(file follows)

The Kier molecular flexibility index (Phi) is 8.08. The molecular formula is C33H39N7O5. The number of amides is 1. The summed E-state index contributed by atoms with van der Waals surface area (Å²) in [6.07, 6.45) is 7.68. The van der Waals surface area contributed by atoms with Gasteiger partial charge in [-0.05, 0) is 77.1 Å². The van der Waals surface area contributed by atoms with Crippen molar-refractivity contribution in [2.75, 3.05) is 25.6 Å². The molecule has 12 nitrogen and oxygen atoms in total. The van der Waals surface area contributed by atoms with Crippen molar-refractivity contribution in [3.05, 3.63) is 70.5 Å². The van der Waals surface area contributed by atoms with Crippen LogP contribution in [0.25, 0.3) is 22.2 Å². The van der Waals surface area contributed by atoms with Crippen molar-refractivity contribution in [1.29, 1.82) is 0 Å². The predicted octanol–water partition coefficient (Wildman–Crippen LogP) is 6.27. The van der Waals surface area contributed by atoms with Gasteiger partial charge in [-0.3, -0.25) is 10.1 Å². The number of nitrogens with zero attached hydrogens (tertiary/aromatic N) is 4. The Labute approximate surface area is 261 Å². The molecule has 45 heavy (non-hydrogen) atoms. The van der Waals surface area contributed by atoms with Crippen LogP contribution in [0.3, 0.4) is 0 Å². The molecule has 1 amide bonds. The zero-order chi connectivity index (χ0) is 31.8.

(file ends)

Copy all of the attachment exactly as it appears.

The Kier molecular flexibility index (Phi) is 8.08. The molecular formula is C33H39N7O5. The number of amides is 1. The summed E-state index contributed by atoms with van der Waals surface area (Å²) in [6.07, 6.45) is 7.68. The van der Waals surface area contributed by atoms with Gasteiger partial charge in [-0.05, 0) is 77.1 Å². The van der Waals surface area contributed by atoms with Crippen molar-refractivity contribution in [2.75, 3.05) is 25.6 Å². The molecule has 12 nitrogen and oxygen atoms in total. The van der Waals surface area contributed by atoms with Crippen molar-refractivity contribution in [3.05, 3.63) is 70.5 Å². The van der Waals surface area contributed by atoms with Crippen LogP contribution in [0.25, 0.3) is 22.2 Å². The van der Waals surface area contributed by atoms with Crippen molar-refractivity contribution in [1.29, 1.82) is 0 Å². The predicted octanol–water partition coefficient (Wildman–Crippen LogP) is 6.27. The van der Waals surface area contributed by atoms with Gasteiger partial charge in [-0.3, -0.25) is 10.1 Å². The number of nitrogens with zero attached hydrogens (tertiary/aromatic N) is 4. The Labute approximate surface area is 261 Å². The molecule has 45 heavy (non-hydrogen) atoms. The van der Waals surface area contributed by atoms with Crippen LogP contribution in [0.3, 0.4) is 0 Å². The molecule has 1 amide bonds. The zero-order chi connectivity index (χ0) is 31.8.